Health Education MA

Master of Arts in Health Education

MA Degree Requirements

Completing Coursework Ensuring Achievement of Competencies

Health Education MA GraduateThe MA Degree Program exposes students to a high-quality education that ensures achievement of competencies. Every required HBSS course (excluding electives) has the following:

  • Competencies that are identified in the course syllabus for achievement by students
  • A Course Competency Evaluation Project (e.g., a Final Course Paper); and, with regard to every HBSS course, the associated Course Competency Evaluation Project reflects how the student accomplished the core competencies associated with that course.


Statement of Satisfactory Academic Progress

Students in the program must maintain a minimum grade-point average (GPA) of 3.0 while at Teachers College and must achieve at least a B grade in all of the required core courses. Students who do not achieve at least a B grade in a required course will be required to repeat the course.


Description of How the Program Monitors Student Progress

Students accepted into the program are informed during orientation and at their initial advisement session with a faculty advisor at entry into the program that the student is responsible for scheduling a formal review of their progress with their academic advisor. This formal review of their progress occurs when the student has completed the first half of the minimum number of points for the degree (typically 14-16 points). Faculty advisors review the student’s program of study and academic progress and sign off on a form (The M.A. Program Mid-Point Evaluation: that is entered into the student’s file.

The program faculty teaching courses analyze the results of their individual course assessments on a course-by-course basis. Similarly, the Advisor’s Assessment of the Quality of the M.A. Capstone Project for Research, Scholarship and Inquiry ( is completed by the individual student faculty advisor. Faculty of the program meet once annually to formally review and discuss program requirements, as well as the curriculum and any feedback from advisors and instructional faculty who are participating in the instructional program and advising students. These discussions are conducted so as to arrive at consensus about changes, improvement, or refinements that are necessary to make in both program requirements and curriculum in order to meet program goals and to be responsive to changes in the needs of professional preparation in the field of health education.

Health Education GraduateThis process, together with ongoing consideration of profession-and practice-wide changes in the domains of core competency for health education (such as those recommended by the Galway Consensus Conference and professional Societies—and the Council on Education for Public Health), has informed a number of curriculum changes in the M.A. degree program. Recently, the outcomes of these faculty reviews and discussions have included a number of improvements implemented within the program—such as designing the M.A. curriculum to meet the latest Council on Education for Public Health (CEPH) competencies. Over the past decade, faculty did the following: revised course titles to better reflect new content and attention to diversity issues and cultural competency goals; updated and clarified the out-of-program (i.e., broad and basic) course requirements, permitting greater flexibility in student selections that align with their interests; improving the quality of instruction and scope of technology utilized (i.e. video integrated with PowerPoint) for use in courses, while also seeking to enhance online courses and distance learning; increased the number of courses offered online and hybrid courses (both in-person and online sections); and, implemented the use of group advising to foster a greater sense of cohesion among cohorts of newly admitted students, as well as encouraging participation in free webinars and conferences to foster professional identity development.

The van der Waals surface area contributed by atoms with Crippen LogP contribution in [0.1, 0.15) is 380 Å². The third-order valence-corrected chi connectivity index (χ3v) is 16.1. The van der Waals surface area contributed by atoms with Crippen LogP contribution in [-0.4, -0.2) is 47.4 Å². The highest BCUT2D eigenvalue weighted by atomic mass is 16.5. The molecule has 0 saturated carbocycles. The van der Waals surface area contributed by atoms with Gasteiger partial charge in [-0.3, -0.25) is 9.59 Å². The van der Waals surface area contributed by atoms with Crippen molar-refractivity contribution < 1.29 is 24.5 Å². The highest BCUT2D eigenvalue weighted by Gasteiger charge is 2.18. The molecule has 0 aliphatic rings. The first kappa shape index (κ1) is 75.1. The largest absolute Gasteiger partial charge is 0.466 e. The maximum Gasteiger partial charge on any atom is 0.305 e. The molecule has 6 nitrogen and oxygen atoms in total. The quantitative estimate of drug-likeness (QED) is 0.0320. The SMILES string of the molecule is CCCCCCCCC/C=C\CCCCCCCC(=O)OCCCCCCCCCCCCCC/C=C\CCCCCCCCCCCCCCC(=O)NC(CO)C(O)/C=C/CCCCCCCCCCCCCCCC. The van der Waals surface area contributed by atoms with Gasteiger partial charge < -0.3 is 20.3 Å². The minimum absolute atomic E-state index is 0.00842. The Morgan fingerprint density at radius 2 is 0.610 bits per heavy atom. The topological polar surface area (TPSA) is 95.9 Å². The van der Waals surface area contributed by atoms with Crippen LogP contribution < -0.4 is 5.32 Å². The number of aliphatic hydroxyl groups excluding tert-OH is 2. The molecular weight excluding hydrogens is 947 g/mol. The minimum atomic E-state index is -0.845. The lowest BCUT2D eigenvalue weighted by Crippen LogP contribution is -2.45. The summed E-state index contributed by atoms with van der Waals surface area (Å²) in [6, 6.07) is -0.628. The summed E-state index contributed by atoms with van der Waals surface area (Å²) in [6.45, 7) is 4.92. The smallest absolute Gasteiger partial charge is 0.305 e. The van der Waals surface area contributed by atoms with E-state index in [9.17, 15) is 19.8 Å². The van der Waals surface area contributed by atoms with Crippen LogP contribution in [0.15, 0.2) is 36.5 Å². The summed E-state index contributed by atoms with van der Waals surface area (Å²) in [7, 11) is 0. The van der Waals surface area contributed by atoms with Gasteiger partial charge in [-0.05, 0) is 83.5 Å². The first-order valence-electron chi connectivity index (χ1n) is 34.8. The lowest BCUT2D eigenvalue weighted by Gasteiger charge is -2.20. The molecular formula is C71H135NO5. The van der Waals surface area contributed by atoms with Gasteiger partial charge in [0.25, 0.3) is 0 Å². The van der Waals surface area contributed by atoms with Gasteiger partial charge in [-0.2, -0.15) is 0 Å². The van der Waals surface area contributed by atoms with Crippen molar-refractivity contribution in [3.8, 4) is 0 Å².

Use of the M.A. Degree Worksheet to Guide Students’ Academic Program

Ensuring student progress in meeting degree requirements, the Program also uses the M.A. Degree Worksheet ( This single page document outlines the suggested course progression that students should follow—meaning the order in which courses are listed is the order that students should follow, while some flexibility is also permitted.


Convenient Class Times for Working Students

The MA Degree Program in Health Education also offers courses that are accessible at hours conducive to the schedules of working professionals, or those with job obligations during the typical 9:00 to 5:00 work day schedule. Most classes are offered at 5:10 – 6:50 p.m. and 7:20 – 9:00 p.m. Many students make arrangements to use their lunch time in a flexible manner so they are able to travel to Teachers College, Columbia University in time for the 5:10- 6:50 p.m. class time slot—often followed by attending a second class from 7:20-9:00 p.m. A smaller percentage of our classes are offered during the afternoon, while some of these are also hybrid with an online option (e.g. Zoom Live or Zoom Video).


Enjoy Many Online and Hybrid Class Options

The MA Degree Program in Health Education also offers courses that are accessible online or in a hybrid format (in-person and online), which is ideal for many parents and those professionals who frequently have to travel for work, or during flu season when no one ill should attend class in person—as well as in the event of severe or extreme weather events. Some online class options are only available upon special request from the professor who will seek to accommodate a student if at all possible. Consider what we typically offer, below, with most classes being primarily offered in-person, unless specified as also having the options indicated: